Another reading I did thanks to the professor in Warsaw mentioned in previous post,
who pointed the book to me: "Heart of Darkness" by J.P.Ostriker and S. Mitton. Both are the
renowned cosmologists, and the "Science essentials" Princeton edition is a
very good way to stay in touch with the recent developments, even for an
astrophysicist. I warmly recommend it.
The writing does not necessarily follow the historical line, it is rather focused
on a paradigm shifts. But it gives a good sense of the struggle to make
sense of data in cosmology, not only of the theoretical development.
It is still a revelation to many people to understand that cosmology is a
kind of more straightforward science than, say, solid state physics. That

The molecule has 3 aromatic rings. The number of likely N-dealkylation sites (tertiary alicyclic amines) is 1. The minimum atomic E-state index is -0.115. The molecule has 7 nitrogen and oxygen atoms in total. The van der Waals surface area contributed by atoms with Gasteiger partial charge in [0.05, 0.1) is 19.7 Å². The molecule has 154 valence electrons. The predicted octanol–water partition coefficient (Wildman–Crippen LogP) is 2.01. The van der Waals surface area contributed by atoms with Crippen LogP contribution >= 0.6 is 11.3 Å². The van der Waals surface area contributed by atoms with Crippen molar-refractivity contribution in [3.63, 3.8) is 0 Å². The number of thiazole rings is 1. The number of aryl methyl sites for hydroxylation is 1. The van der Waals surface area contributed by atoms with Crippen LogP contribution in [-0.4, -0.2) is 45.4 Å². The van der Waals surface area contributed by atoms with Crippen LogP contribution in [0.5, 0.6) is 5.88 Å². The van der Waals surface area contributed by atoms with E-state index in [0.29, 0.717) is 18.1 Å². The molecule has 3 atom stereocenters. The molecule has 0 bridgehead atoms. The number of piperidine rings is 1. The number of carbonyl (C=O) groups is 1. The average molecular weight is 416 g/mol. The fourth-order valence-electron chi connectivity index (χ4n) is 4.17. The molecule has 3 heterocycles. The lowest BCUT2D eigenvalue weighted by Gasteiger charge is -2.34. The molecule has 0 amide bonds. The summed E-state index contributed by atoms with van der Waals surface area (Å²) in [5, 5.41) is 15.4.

its theoretical base is close to elementary particles or high energy
(astro)physics, not something from the other side of the spectra of Physics.
This is well emphasised in the book, with a novel Newtonian calculations for
the basic relations in Cosmology, like critical density and other parameters
of the standard cosmological model.
The slow appreciation, and acceptance, of the Big Bang model, is presented
in extense, the reader can understand how it is intertwined with our
understanding of the stellar and evolution of galaxies.
Cosmology today can not be taught without the Dark matter and Energy -
indeed, as the title of the book shows, they stole the show. Authors
artfully show the slow, but persistent, seeping of the Darkness into the
Cosmology during the last century of research.
Again, a good read, even for a professional astrophysicist, with some
interesting insider stories.